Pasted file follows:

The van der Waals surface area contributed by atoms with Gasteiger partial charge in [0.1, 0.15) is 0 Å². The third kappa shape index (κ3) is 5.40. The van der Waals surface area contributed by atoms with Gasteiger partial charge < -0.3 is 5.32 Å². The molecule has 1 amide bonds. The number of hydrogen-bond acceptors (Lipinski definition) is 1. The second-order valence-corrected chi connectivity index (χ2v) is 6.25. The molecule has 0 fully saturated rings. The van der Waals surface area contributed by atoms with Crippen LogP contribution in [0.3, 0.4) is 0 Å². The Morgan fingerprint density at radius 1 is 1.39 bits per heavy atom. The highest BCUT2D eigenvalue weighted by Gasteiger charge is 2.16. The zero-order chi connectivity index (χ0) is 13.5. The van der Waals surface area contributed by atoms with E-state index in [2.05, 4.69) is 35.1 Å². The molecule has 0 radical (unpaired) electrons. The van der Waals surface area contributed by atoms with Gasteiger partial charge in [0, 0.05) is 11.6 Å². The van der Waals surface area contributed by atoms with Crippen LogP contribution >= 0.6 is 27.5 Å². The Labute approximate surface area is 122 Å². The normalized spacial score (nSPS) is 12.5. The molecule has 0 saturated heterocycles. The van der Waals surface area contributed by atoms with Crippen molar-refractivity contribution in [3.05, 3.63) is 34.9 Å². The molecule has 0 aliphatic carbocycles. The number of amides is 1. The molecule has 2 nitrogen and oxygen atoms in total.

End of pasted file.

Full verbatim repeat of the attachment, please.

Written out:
The van der Waals surface area contributed by atoms with Gasteiger partial charge in [0.1, 0.15) is 0 Å². The third kappa shape index (κ3) is 5.40. The van der Waals surface area contributed by atoms with Gasteiger partial charge < -0.3 is 5.32 Å². The molecule has 1 amide bonds. The number of hydrogen-bond acceptors (Lipinski definition) is 1. The second-order valence-corrected chi connectivity index (χ2v) is 6.25. The molecule has 0 fully saturated rings. The van der Waals surface area contributed by atoms with Crippen LogP contribution in [0.3, 0.4) is 0 Å². The Morgan fingerprint density at radius 1 is 1.39 bits per heavy atom. The highest BCUT2D eigenvalue weighted by Gasteiger charge is 2.16. The zero-order chi connectivity index (χ0) is 13.5. The van der Waals surface area contributed by atoms with E-state index in [2.05, 4.69) is 35.1 Å². The molecule has 0 radical (unpaired) electrons. The van der Waals surface area contributed by atoms with Gasteiger partial charge in [0, 0.05) is 11.6 Å². The van der Waals surface area contributed by atoms with Crippen LogP contribution >= 0.6 is 27.5 Å². The Labute approximate surface area is 122 Å². The normalized spacial score (nSPS) is 12.5. The molecule has 0 saturated heterocycles. The van der Waals surface area contributed by atoms with Crippen molar-refractivity contribution in [3.05, 3.63) is 34.9 Å². The molecule has 0 aliphatic carbocycles. The number of amides is 1. The molecule has 2 nitrogen and oxygen atoms in total.